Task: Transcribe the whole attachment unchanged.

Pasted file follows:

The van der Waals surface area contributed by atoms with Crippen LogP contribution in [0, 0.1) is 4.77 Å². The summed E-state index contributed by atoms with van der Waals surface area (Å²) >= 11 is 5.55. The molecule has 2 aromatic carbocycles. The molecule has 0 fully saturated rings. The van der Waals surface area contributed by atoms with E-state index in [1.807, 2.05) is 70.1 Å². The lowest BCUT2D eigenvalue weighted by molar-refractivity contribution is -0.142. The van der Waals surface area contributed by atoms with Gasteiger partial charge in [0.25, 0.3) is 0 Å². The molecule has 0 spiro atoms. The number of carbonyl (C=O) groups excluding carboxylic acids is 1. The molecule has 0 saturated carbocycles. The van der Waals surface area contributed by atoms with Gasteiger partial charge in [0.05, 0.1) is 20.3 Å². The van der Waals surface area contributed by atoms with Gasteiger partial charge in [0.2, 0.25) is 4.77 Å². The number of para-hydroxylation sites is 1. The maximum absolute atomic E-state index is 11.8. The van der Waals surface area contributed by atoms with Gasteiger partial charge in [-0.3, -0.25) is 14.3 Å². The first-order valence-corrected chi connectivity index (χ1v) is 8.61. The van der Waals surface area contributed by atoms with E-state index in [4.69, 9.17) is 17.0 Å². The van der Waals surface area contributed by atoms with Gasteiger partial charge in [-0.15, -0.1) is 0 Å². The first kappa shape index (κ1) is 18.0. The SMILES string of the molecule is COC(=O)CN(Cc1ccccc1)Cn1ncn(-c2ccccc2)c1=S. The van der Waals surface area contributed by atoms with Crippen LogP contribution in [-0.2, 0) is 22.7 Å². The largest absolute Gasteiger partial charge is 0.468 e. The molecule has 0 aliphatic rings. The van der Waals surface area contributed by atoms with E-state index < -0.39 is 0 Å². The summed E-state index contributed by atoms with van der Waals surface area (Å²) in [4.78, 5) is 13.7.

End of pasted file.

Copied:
The van der Waals surface area contributed by atoms with Crippen LogP contribution in [0, 0.1) is 4.77 Å². The summed E-state index contributed by atoms with van der Waals surface area (Å²) >= 11 is 5.55. The molecule has 2 aromatic carbocycles. The molecule has 0 fully saturated rings. The van der Waals surface area contributed by atoms with E-state index in [1.807, 2.05) is 70.1 Å². The lowest BCUT2D eigenvalue weighted by molar-refractivity contribution is -0.142. The van der Waals surface area contributed by atoms with Gasteiger partial charge in [0.25, 0.3) is 0 Å². The molecule has 0 spiro atoms. The number of carbonyl (C=O) groups excluding carboxylic acids is 1. The molecule has 0 saturated carbocycles. The van der Waals surface area contributed by atoms with Gasteiger partial charge in [0.05, 0.1) is 20.3 Å². The van der Waals surface area contributed by atoms with Gasteiger partial charge in [0.2, 0.25) is 4.77 Å². The number of para-hydroxylation sites is 1. The maximum absolute atomic E-state index is 11.8. The van der Waals surface area contributed by atoms with Gasteiger partial charge in [-0.3, -0.25) is 14.3 Å². The first-order valence-corrected chi connectivity index (χ1v) is 8.61. The van der Waals surface area contributed by atoms with E-state index in [4.69, 9.17) is 17.0 Å². The van der Waals surface area contributed by atoms with Gasteiger partial charge in [-0.15, -0.1) is 0 Å². The first kappa shape index (κ1) is 18.0. The SMILES string of the molecule is COC(=O)CN(Cc1ccccc1)Cn1ncn(-c2ccccc2)c1=S. The van der Waals surface area contributed by atoms with Crippen LogP contribution in [-0.2, 0) is 22.7 Å². The largest absolute Gasteiger partial charge is 0.468 e. The molecule has 0 aliphatic rings. The van der Waals surface area contributed by atoms with E-state index < -0.39 is 0 Å². The summed E-state index contributed by atoms with van der Waals surface area (Å²) in [4.78, 5) is 13.7.